I am among several people who enjoys listening to music. I will now summarize for you, the sensual, gyrating masses, my favorite new music of 2009. Feel free to obtain this music for yourself and thank me later when your life becomes awesome.
Avett Brothers – I and Love and You
This was my most enjoyable musical find of the year. This rootsy, North Carolina-based trio has been around for a while, but their new album received a lot of attention because it was produced by the bearded zenmaster Rick Rubin. The album sounds gorgeous and organic, and I just couldn’t believe how many songs I loved the first time through. The album felt familiar, yet its warmhearted themes and tight brotherly harmonies were punctuated with plenty of unexpected left turns that kept me guessing.
Doves – Kingdom of Rust
Doves were a moody British band I loved back in the early aughts who I thought had started to slide with their last album. Happily, they rebounded this year with what I felt was their best effort. Doves’ best material has a melancholy sweep to it and is able to build and crest under Jimi Goodwin’s beautiful alto. This album has no shortage of such cinematic loveliness. Kingdom of Rust is definitely worth checking out and giving a bit of time to let it seep under your skin. (Incidentally, this seemed to be Bridgette’s favorite of the new albums I got this year.)
U2 – No Line on the Horizon
Read my full review from earlier in the year here. Many listens later, it’s still a great album with tons of layers. I’ll only add that the album’s elusive, slow-burning songs have gained stature in my mind while the middle stretch of radio-oriented material feels a bit more out of place.
Wilco – Wilco (the Album)
My brother in law and I are each big Wilco fans, but this is an album we disagree on. He’s inclined to favor Wilco’s fractured, dissonant, “challenging” material from earlier this decade like Yankee Hotel Foxtrot (which I also dig) and A Ghost is Born (not as much). A few years later, lead singer Jeff Tweedy is apparently in a happier, more contented mental space and he’s produced another straightforward “mature” album. While its heights aren’t as towering as 2007’s Sky Blue Sky, this is a great album with warmth, wit (see “Wilco [the Song]”), and impeccable craftsmanship.
EELS – Hombre Lobo: 12 Songs of Desire
E sacrificed some melodic consistency for thematic purity on this album. It’s probably destined to be a worthwhile curio in the EELS catalogue, but it doesn’t stand up next to their last effort.
Mark Knopfler – Get Lucky
Same as Knopfler’s last three albums: expertly-performed, authentic, and relaxed.
Michael Bublé – Crazy Love
A wonderfully tuneful, tasteful album for any pop-jazz vocal afficianado. I’m honestly not sure how much of the artistry is his though, so I can’t put it on my most-recommended list.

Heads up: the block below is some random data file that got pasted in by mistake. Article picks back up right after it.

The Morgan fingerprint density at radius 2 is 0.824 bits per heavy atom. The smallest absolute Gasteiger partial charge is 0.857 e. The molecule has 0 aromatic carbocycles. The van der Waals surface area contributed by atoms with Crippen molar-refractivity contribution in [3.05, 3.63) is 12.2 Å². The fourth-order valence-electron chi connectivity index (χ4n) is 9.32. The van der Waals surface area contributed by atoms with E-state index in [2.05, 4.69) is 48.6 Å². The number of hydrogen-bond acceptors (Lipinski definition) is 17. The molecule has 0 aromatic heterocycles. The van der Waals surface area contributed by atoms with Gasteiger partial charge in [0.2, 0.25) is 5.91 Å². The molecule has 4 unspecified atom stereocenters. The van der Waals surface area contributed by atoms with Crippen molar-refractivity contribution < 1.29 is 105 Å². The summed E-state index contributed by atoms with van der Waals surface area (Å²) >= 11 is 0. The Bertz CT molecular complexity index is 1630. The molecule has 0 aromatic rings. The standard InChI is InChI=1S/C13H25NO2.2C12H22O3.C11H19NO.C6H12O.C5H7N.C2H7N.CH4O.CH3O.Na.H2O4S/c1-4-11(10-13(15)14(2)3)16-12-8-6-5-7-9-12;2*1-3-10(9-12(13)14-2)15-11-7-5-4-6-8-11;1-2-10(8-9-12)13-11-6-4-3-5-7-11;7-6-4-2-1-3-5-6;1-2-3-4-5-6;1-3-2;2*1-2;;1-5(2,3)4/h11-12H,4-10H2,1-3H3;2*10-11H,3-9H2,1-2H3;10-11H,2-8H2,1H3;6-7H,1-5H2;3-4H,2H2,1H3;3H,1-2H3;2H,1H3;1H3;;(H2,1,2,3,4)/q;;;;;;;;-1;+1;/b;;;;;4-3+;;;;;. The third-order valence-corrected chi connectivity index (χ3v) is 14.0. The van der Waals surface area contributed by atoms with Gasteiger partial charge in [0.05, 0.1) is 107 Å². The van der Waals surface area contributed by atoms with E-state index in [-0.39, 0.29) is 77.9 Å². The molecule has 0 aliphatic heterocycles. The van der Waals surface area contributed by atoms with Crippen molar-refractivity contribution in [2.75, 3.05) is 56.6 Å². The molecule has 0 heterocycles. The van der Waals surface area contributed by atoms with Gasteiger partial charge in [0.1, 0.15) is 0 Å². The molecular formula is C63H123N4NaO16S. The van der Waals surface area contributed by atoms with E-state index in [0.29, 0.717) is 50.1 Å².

Joshua James – Build Me This
Singer-songwriter’s inevitable band-oriented sophomore effort. Good stuff, but bigger isn’t always better.
Peter Bradley Adams – Traces
This guy keeps making the same album, but who cares when they’re so damn good?
Tom Petty & the Heartbreakers – The Live Anthology
Rocking and revelatory.
Derek Webb – Stockholm Syndrome
The controversial album from this important Christian artist was a mixed bag for me. The daring production style (see: Yorke, Thom) was great and created a freshness to the material, but the songs just weren’t strong enough musically. Christian reviewers (especially those with more progressive inclinations) bent over backwards praising the album’s sometimes ham-fisted lyrical content. On the other hand, I just couldn’t get past the fact that a lot of melodies felt undercooked. It’s a fine album if you’re the type to read and reflect on the words without ever desiring to sing along.
Doves – “Kingdom of Rust”: A dark, textured epic.
EELS – “Beginner’s Luck”: Catchy and deserving to be heard.
Rocket Club – “One More Day”: Local country-rock effort written by a father who lost his daughter to a fatal illness. Always gets me a bit misty-eyed, like “Christmas Shoes” but better. (FREE DOWNLOAD)
Wilco – “One Wing”: Great mix of Wilco’s beautiful and artistic ambitions.
Derek Webb – “What Matters More”: The best and worst of Webb’s album is distilled into this pretty remarkable track that his record label refused to release.
Jars of Clay – “Headphones”: A stirring call to Christian love.
Avett Brothers – “I And Love And You”: A wonderfully broken, rootsy ballad.
(See also their hilarious video for “Slight Figure of Speech”)
U2 – “Moment of Surrender”: For me, this was the best, most beautiful, most movingly-performed song I came across this year.